Angela Merkel and Chinese Premier Wen Jiabao
German Chancellor Angela Merkel and Chinese Premier Wen Jiabao. Reuters

When German Chancellor Angela Merkel visited China in early February, Chinese Prime Minister Wen Jiabao soothed some European Union (EU) leaders by floating the idea that China would help ease the euro zone debt crisis. However, China's extended hand remains short of reach.

Sino-European economic ties are grounded in export-import relations. The EU is now China's largest trading partner, with imported goods peaking at a value of €281.9 billion ($379 billion) in 2010, according to the European Commission. Similarly, China is now the EU's second largest trading partner, behind the United States.

European leaders hope that the close and intertwined economic relations between China and the EU will give leaders in Beijing the incentive to help the continent. Indeed, China's own economic growth has slowed down partially due to a decrease in export flow to the debt-stricken European countries.

China is closely connected with the European Union, less so from a banking standpoint and more so from their reliance on exports as a major part of their economy. Slower growth in Europe will mean slower growth in China and you are already starting to see that in the latest economic numbers, said Michael Yoshikami, founder and chairman of Destination Wealth Management in Walnut Creek, Calif.

The International Monetary Fund (IMF) predicted earlier in February that China's economy would definitely take a hit should the euro zone debt crisis lead to a sharp, economic recession. However, the IMF also reported that China has ample room to concoct a stimulus package that could weather the storm.

Scholars and politicians argue that the crisis in Europe is global in nature. The downfall of the euro zone economies could potentially plunge the world into another global financial crisis. Emerging countries, including China, are being called upon to buy up the debt of these countries in order to prevent this worst-case scenario. With a foreign currency reserve of close to $3.2 trillion, China has become the primary target of these pleas.

European leaders hope that China's willingness to help out might lead to a large contribution -- perhaps a bailout package through the IMF or the purchase of a huge sum of bonds. However, China's promises have yet to develop into concrete financial action.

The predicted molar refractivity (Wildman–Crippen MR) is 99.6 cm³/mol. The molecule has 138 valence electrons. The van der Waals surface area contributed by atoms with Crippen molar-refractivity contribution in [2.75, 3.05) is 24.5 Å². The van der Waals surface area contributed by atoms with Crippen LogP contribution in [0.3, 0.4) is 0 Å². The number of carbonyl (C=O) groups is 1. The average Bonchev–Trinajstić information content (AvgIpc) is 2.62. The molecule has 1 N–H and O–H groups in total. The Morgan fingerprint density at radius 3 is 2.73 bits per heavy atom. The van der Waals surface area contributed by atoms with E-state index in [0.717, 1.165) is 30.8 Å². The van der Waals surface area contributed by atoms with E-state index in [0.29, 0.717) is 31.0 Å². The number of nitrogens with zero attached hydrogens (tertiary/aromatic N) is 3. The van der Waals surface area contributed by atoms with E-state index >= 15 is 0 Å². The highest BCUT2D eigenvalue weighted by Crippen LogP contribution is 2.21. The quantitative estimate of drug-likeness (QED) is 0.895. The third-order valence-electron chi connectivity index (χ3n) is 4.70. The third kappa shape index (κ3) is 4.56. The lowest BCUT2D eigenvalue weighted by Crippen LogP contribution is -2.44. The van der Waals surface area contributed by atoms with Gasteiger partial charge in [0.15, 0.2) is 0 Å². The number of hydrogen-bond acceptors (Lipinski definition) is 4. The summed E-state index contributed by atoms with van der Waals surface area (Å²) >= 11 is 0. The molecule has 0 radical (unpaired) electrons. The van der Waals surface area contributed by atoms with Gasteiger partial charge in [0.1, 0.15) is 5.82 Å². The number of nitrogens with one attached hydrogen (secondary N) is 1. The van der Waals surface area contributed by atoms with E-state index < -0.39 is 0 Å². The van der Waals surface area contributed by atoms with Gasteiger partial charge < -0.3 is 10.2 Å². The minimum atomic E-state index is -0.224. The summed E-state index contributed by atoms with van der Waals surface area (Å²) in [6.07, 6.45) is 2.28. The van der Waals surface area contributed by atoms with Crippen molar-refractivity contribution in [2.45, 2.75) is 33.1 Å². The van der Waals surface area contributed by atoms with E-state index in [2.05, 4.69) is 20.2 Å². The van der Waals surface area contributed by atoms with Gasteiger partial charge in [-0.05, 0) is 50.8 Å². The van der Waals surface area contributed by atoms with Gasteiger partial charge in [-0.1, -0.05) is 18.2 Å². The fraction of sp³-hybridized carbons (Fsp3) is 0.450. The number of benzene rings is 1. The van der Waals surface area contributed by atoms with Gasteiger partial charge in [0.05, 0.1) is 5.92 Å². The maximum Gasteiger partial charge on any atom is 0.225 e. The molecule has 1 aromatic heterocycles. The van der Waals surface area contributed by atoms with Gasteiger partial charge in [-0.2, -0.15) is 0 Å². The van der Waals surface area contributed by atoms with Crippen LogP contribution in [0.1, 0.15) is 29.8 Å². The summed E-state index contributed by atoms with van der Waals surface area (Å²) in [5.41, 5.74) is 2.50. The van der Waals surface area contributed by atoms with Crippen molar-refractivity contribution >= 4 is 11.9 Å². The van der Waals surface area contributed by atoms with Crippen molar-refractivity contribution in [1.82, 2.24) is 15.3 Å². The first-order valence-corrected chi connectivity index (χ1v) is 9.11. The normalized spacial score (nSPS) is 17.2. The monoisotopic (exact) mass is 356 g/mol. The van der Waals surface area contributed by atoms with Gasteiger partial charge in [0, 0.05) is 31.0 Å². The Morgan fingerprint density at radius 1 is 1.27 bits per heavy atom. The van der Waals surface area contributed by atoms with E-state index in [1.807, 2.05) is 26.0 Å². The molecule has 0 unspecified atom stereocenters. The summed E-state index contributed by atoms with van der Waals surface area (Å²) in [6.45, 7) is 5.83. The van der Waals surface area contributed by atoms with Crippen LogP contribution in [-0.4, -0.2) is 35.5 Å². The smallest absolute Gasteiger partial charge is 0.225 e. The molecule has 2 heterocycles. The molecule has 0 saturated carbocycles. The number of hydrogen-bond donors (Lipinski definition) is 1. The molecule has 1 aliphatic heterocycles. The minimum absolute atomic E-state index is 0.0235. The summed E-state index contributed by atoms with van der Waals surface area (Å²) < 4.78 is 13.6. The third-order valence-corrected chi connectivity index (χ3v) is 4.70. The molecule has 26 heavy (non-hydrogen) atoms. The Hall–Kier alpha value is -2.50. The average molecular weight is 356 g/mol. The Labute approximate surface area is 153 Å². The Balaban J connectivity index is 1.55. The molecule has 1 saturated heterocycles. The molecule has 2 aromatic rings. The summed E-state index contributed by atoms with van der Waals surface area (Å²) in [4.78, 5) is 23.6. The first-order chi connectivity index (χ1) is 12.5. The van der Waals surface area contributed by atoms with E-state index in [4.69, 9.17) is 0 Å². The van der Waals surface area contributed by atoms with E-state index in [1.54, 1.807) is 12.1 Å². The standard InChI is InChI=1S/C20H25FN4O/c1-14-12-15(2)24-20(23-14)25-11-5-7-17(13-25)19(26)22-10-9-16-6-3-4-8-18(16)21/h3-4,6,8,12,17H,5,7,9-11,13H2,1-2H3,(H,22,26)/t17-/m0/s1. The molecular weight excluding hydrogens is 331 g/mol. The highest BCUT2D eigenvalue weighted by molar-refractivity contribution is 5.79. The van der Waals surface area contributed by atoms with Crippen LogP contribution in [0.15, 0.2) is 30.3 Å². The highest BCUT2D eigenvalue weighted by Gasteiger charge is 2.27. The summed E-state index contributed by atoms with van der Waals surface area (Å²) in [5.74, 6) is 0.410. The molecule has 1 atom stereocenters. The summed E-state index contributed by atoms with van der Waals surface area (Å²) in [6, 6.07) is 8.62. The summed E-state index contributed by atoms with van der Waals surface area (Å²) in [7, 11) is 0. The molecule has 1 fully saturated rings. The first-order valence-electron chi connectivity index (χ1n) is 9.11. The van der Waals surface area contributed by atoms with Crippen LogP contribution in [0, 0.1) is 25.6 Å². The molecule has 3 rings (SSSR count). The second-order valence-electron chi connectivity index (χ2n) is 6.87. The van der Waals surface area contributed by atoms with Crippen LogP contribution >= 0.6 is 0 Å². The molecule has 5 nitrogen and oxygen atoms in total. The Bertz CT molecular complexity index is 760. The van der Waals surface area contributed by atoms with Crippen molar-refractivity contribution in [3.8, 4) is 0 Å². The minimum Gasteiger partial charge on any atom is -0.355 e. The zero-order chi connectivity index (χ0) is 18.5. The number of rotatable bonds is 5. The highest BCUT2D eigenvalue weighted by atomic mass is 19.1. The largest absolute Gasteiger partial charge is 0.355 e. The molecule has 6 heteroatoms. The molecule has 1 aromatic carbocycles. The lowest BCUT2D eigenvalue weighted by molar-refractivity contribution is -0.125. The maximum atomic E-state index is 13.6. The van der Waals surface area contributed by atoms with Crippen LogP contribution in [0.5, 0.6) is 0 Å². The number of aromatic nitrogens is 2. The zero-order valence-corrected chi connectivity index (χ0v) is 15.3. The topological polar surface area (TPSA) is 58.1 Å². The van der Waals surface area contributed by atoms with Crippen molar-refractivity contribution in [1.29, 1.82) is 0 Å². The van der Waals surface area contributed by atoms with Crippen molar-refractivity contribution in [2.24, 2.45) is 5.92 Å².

Ideally, European nations would like to see China create an IMF-like fund for some sort of pool of assets that might be tapped when the need arises, said Yoshikami.

Merkel herself while visiting Beijing requested that China directly purchase some of the European debt. However, she was briskly shut down by Chinese officials saying that such investments were 'difficult' for long-term investors, the New York Times reported. China would only truly consider directly investing funds in industrial and other real assets.

China has indeed confirmed its refusal to assume the position of savior.

China's standpoint is very clear. Europe should make great efforts to solve its own problem, Zhu Guangyao, China's Vice Finance Minister told Xinhua News in Mexico City while attending the G-20 Finance Ministers summit.

China Bail-Out: Why Not?

Although bailing out the European countries would increase China's international status as a major economic power, China hesitates to take the risk.

China prefers to do things multi-laterally, rather than bilaterally, said James C. Hsiung, professor of politics at New York University.

In effect, the only way China has truly offered to help alleviate the Eurozone crisis is through IMF channels.

If China offers aid to the EU through the IMF, it means that the IMF will take on the subsequent onerous responsibility of overseeing and monitoring how the funds will be used by the aid recipients. In other words, let the IMF be what in the military is called the 'master kick sergeant.' It would make China look, and remain, the kind and benign donor, Professor Hsiung explained.